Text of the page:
Research

March 18, 2017 at 12:18 am

Richardson’s Team Probes Temperature at the Nanoscale

Thermal image of a lithographically fabricated gold nanodot under near-field thermal imaging.

Thermal image of a lithographically fabricated gold nanodot under near-field thermal imaging.

By Amanda Biederman
NQPI editorial intern

Nanoscale heat localization and thermosensing has a number of potential applications including cancer therapeutics and nanoelectronics. Chemistry and Biochemistry professor and Nanoscale and Quantum Phenomena Institute member Hugh Richardson and Ph.D. student Susil Baral are working to develop this novel technology.

Dr. Hugh Richardson

Dr. Hugh Richardson

In order to probe temperature at the nanoscale, the group generates two temperature-dependent emission peaks of a trivalent erbium ion. Richardson’s group developed a thermal sensor film of erbium ions for nanoscale temperature measurements in 2011 and used the technique for a number of successful projects. However, the technique is bound by one fundamental limitation, Baral said. They can only measure temperature in regions larger than the diffraction limit due to a light blurring effect.

“If we have really good optics, the best we can do is lambda (the wavelength of the excited light) divided by two,” Baral said. “So if you want to take a look at a 100 nm particle, or a 40 nm particle, or a 10 nm particle you see a big 270 nm spot. You are missing the true picture.”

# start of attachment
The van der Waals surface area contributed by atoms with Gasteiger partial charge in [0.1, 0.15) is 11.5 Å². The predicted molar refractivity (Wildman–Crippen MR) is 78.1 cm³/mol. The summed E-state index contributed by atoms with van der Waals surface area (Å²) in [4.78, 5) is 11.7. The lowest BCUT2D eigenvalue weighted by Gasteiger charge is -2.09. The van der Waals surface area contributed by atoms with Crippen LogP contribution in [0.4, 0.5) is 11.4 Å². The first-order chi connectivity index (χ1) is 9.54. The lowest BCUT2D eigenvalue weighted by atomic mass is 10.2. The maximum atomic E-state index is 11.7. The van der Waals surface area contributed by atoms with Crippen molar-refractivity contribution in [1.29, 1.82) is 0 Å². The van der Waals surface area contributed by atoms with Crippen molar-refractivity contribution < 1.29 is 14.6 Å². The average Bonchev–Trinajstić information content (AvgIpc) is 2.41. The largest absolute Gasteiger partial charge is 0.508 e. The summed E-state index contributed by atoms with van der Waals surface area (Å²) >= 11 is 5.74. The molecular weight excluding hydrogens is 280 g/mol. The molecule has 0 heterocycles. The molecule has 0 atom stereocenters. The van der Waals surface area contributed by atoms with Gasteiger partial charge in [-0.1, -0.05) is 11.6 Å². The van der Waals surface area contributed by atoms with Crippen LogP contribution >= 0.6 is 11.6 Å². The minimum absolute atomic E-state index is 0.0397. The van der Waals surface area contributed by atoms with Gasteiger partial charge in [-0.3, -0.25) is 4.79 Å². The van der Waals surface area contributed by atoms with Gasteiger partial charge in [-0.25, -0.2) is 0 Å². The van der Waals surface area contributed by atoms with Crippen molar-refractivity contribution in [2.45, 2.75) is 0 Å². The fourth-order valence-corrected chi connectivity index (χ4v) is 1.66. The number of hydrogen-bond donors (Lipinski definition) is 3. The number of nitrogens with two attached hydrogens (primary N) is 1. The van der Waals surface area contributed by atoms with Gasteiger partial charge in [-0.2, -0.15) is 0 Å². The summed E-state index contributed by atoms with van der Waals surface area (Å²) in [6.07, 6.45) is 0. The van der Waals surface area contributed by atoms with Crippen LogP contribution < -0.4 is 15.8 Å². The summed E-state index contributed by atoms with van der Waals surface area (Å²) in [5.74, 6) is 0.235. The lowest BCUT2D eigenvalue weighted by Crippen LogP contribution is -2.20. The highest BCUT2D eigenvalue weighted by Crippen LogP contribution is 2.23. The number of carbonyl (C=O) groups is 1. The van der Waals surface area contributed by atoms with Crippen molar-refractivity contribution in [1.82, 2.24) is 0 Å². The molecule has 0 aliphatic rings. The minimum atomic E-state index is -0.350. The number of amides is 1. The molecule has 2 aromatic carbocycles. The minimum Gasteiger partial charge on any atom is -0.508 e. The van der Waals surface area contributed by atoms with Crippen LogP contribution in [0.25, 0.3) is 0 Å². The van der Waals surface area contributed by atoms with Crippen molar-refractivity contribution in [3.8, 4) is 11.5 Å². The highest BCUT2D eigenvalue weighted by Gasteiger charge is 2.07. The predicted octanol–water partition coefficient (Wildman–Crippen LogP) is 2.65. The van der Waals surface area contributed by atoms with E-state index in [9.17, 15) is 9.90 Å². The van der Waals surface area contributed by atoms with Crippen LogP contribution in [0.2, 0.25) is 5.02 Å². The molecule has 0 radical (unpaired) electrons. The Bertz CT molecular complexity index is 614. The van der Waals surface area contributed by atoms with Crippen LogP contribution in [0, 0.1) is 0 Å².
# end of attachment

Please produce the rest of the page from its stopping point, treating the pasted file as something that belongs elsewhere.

Richardson’s group is developing two strategies to overcome the diffraction limit effect. The first, which they began developing in 2014, is to use a smaller nanothermometer that is comparable to the size of the heater. Using this technology, the group can heat and measure temperature in a sub-diffraction regime. Baral said this technique is promising for biomedical applications, as the thermometer can be inserted into living cells.

Over the past year, the group has developed a second strategy to overcome the diffraction limit problem. This technique relies on near-field microscopy, meaning that the diffraction-limited region is excited and the emission from a sub-diffraction region of interest is isolated using a sharp metallic tip with a small opening (known as SNOM cantilever tip).

Baral said near-field techniques may not be ideal for biological applications because the needle can puncture cells. However, the technique may be of importance in thermal mapping of nanoelectronics and devices, which are susceptible to overheating.

We have seen a lot of advances in phones and computers,” Baral said. “This is all because of work at the nanoscale.… You need a fundamental understanding of how things work and to understand the limitations first.”

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